This Tuesday, the 6th February 2018 marks one hundred years since the Representation of the People Act.
Whilst the anniversary has led us to focus on women’s suffrage, it is important to remember that the Act did not grant the vote to all women. It granted the vote to all men over the age of twenty one, and to women over the age of thirty who were either a member or married to a member of the Local Government Register, a property owner, or a graduate voting in a University constituency. The limitations behind this Act should not be dismissed. It is important that we do not forget the women who were left out by this act, women who were mainly working class.
Nevertheless, this anniversary matters. It matters for its symbolism. 1918 was the first time since 1832 that women in Britain could vote in national elections. It was the first time ever that women could sit in Parliament. The Act was an acknowledgement of women as autonomous political agents, as citizens. So this week we celebrate the Representation of the People Act, we celebrate it for the women that were enfranchised, we celebrate it for the women that came into Parliament, and we remember the women who had to wait another ten long years for the Equal Franchise Act of 1928 before their voice could be heard.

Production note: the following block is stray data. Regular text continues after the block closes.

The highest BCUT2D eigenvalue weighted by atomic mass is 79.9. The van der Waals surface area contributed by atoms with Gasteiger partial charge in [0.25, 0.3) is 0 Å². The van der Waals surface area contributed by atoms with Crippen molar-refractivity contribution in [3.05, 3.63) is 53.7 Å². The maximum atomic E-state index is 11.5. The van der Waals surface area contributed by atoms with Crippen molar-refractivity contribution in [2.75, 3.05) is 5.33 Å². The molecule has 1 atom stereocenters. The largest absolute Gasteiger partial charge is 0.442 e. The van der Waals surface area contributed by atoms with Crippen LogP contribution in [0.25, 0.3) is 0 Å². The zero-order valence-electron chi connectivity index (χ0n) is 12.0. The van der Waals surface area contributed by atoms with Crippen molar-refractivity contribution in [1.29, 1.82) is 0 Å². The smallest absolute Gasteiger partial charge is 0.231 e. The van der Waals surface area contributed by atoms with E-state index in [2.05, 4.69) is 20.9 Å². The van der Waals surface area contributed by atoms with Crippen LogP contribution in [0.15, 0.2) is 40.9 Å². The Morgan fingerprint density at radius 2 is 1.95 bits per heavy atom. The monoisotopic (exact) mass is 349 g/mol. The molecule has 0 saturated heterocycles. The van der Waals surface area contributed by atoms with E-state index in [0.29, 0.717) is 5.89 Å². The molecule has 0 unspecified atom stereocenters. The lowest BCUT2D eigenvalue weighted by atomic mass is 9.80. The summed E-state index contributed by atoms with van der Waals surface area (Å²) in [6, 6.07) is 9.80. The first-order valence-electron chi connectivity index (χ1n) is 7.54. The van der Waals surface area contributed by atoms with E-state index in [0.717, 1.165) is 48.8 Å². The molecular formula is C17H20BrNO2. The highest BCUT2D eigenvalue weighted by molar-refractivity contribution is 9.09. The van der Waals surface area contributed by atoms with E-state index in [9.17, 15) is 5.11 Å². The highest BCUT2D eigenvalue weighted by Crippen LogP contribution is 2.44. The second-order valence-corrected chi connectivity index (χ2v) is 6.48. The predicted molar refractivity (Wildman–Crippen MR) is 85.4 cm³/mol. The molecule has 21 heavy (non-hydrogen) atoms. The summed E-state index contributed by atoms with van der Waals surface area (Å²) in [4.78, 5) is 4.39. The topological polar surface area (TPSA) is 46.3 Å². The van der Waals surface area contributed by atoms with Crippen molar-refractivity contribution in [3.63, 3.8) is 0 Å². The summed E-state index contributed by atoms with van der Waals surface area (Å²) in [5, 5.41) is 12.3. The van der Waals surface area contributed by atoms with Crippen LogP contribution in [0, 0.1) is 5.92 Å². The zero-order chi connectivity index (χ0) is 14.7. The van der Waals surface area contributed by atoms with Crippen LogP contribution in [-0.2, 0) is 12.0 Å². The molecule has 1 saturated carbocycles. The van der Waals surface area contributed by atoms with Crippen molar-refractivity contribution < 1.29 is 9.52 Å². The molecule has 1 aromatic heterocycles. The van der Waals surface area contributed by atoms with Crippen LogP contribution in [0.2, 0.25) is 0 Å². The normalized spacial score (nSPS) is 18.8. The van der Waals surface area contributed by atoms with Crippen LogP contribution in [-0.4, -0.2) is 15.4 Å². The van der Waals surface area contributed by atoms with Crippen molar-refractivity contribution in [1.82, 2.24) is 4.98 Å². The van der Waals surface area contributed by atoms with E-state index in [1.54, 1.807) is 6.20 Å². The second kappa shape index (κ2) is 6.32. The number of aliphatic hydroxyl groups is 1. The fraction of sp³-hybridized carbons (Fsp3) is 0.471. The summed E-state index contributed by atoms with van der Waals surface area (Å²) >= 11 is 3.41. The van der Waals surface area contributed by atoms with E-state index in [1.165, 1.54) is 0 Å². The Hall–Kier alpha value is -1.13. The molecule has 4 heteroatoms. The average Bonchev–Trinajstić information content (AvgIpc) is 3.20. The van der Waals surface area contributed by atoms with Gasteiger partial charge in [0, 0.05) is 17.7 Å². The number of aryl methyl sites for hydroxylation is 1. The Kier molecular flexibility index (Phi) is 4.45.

To celebrate this anniversary we’ve asked women across our denominations to share their stories of what voting means to them. And on International Women’s Day (8th March) we will be releasing a resource on women and political participation, so watch this space.
What does the vote mean to me?
In Parliament there is a very small broom cupboard, just behind the Chapel of St Mary Undercroft. On the night of the 1911 census Emily Wilding Davison (subsequently famous for throwing herself under the King’s Horse) hid in that cupboard so she could record her address as the Houses of Parliament. In so doing she was claiming for herself a space within our political system.
That act of a hiding in a cupboard symbolises everything that the vote means to me. Having the vote is an acknowledgement of my position as a citizen. It is a mark of my autonomy and a recognition of my ability to deliberate. It tells me that I am worth just as much as any other citizen. When I arrive at the ballot box it doesn’t matter if I am young or old, rich or poor, male or female, my voice is recorded and heard equally. That is an extraordinarily powerful feeling.